There are no known problems with the NAEP data, which come from a highly-regarded test program. And in the wake of that gloomy report in the Times, the following facts deserve to be noted: New York City kids have made significant progress on the NAEP during the Bloomberg years. This is true of all major demographic groups—black kids, Hispanic kids, white kids.

The NAEP is described, by one and all, as “the gold standard” of American testing. And guess what? In New York City during the Bloomberg years, everyone’s scores have improved on the NAEP. It’s true—the NAEP only tests in the fourth and eighth grades. But the NAEP remains the gold standard—and no one has given any reason to think that these rising test scores are invalid.

What has happened on the NAEP during the Bloomberg years? Let’s review the data from the NAEP’s Trial Urban District Assessment, in which a significant number of big urban systems have been tested over the past ten years. (For the full Trial Urban reading report, click here. For the full math report, click this. In each case, detailed data for New York City appear around page 66.)

What has occurred on the NAEP in New York City? Everyone’s test scores have improved during the Bloomberg years! In the following segments, we compare average scores in 2009 to those obtained in 2002, the start of the Bloomberg years:

In fourth grade math, black kids scored nine points higher on average in 2009 than black kids had done in 2002. Hispanic kids gained ten points over that seven-year span. White kids gained ten points.

(How big a gain is a ten-point gain? For a rough rule of thumb, see below.)

In fourth grade reading, a similar pattern obtains. On average, black kids in New York City gained eleven points. Hispanic kids gained seven points. White kids gained nine.

In eighth grade math, there were similar gains, except among Hispanic kids. Black kids gained eight points, on average, from 2002 through 2009. White kids gained nine points. Hispanic kids gained only one.

Eighth grade reading is the one area where scores essentially stayed the same during the Bloomberg years—where the overall pattern is flat. Black kids and white kids each gained one point from 2002 through 2009. Hispanic kids lost four points.

Question: How big a gain is a ten-point gain? On the NAEP scale, is ten points a lot or a little? That, of course, is a very good question. If the New York Times ever starts doing its job in this area, it will start assessing that question through careful interviews with the NAEP’s directors. But a rough rule of thumb is often offered when discussing the NAEP; it is often said that a ten-point gain equals roughly one academic year. At this site, we have always said this: We regard that as a very rough rule of thumb, although it is frequently offered. But if anything like that rule obtains, some very good gains have been recorded during the Bloomberg years, except in eighth-grade reading, where the scores have been flat.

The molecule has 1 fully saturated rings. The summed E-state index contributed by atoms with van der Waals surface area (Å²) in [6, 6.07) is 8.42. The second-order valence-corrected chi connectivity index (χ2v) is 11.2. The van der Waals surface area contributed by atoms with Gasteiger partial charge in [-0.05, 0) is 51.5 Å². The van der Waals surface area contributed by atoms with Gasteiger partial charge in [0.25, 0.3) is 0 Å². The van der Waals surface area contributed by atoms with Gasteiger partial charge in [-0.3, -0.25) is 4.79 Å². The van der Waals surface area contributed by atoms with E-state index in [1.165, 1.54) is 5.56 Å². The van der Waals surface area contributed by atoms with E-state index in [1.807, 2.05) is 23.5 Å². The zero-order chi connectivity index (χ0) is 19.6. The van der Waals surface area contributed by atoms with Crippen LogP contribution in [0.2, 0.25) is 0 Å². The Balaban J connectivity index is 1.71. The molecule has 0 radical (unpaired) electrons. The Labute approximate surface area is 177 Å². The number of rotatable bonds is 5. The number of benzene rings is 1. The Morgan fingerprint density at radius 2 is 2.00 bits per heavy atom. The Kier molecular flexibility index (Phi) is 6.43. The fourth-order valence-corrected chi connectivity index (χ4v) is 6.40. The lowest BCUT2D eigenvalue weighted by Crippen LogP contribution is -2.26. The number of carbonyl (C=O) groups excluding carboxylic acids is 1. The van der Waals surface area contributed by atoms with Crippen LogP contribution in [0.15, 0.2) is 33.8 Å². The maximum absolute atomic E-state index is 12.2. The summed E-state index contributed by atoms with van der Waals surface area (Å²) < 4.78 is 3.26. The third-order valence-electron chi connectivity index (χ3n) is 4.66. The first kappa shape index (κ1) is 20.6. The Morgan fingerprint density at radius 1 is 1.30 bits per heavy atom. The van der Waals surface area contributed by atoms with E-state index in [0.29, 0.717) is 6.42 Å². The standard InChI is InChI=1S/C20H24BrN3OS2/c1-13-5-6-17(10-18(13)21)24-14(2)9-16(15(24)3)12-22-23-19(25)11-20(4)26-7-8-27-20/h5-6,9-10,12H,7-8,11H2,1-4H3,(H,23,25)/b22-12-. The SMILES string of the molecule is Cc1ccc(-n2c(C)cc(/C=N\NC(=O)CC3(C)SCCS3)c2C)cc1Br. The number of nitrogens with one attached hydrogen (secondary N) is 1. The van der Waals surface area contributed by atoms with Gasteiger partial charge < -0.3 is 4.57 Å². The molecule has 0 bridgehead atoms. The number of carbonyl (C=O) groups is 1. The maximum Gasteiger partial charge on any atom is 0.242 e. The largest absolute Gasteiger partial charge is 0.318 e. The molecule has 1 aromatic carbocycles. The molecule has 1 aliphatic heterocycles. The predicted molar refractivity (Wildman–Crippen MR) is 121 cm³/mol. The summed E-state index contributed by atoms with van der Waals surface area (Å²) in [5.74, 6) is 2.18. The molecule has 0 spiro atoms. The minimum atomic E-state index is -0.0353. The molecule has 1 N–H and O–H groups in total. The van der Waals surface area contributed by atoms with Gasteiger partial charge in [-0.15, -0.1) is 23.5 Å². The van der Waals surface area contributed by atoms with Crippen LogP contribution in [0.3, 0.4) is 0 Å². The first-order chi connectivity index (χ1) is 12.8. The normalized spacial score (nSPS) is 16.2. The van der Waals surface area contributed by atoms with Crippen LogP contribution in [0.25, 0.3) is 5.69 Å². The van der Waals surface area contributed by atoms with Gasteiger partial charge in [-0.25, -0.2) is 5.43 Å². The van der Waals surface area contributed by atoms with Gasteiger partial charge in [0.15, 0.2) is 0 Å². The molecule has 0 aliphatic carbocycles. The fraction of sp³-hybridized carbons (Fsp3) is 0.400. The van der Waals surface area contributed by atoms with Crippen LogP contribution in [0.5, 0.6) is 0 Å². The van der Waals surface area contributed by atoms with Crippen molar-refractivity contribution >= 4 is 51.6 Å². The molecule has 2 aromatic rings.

All three major groups have gained on the NAEP during the Bloomberg years. The New York Times should have explained this matter in last week’s (largely bungled) report. Tiny hints scattered through the report suggested the existence of these gains, without ever making the matter clear. This is the puzzling way the report ended, for example:

OTTERMAN AND GEBELOFF (8/16/10): While the slow improvement of all groups is “still a success story,” Mr. Petrilli said, the achievement gap, which shows how different groups perform relative to one another, still means that most black and Hispanic students will be at a sharp disadvantage when they have to compete against white and Asian peers as they move through schools and into the workplace.

While the gap is not closing, Mr. Klein said he was encouraged that the scores for black and Hispanic students were rising nonetheless.

“Do I wish that we had eliminated the entire achievement gap?” he said. “Sure.”

According to Otterman and Gebeloff, Petrilli had referring to the “slow improvement of all groups” in New York City. In the next paragraph, Klein was paraphrased saying that “the scores for black and Hispanic students were rising.” But Otterman and Gebeloff didn’t explain what “scores” Klein meant, and they didn’t explain what Petrilli meant when he referred to improvement by all groups. Indeed, at no point in their lengthy report did they ever explain that Gotham kids had made significant gains on the nation’s most respected testing program. Midway through their report, they did offer this opaque reference to the NAEP, penning a short discussion of the program which they largely bungled:

OTTERMAN AND GEBELOFF: Mr. Klein began to use test scores to measure schools’ performance, and joined with the Rev. Al Sharpton in forming the Education Equality Project in 2008 to promote good instruction and education reform for minority and poor children. “It is certainly what makes Joel Klein tick,” said Kati Haycock, the president of the Education Trust, which advocates for progress on the issue. “And you can’t say that for everyone.”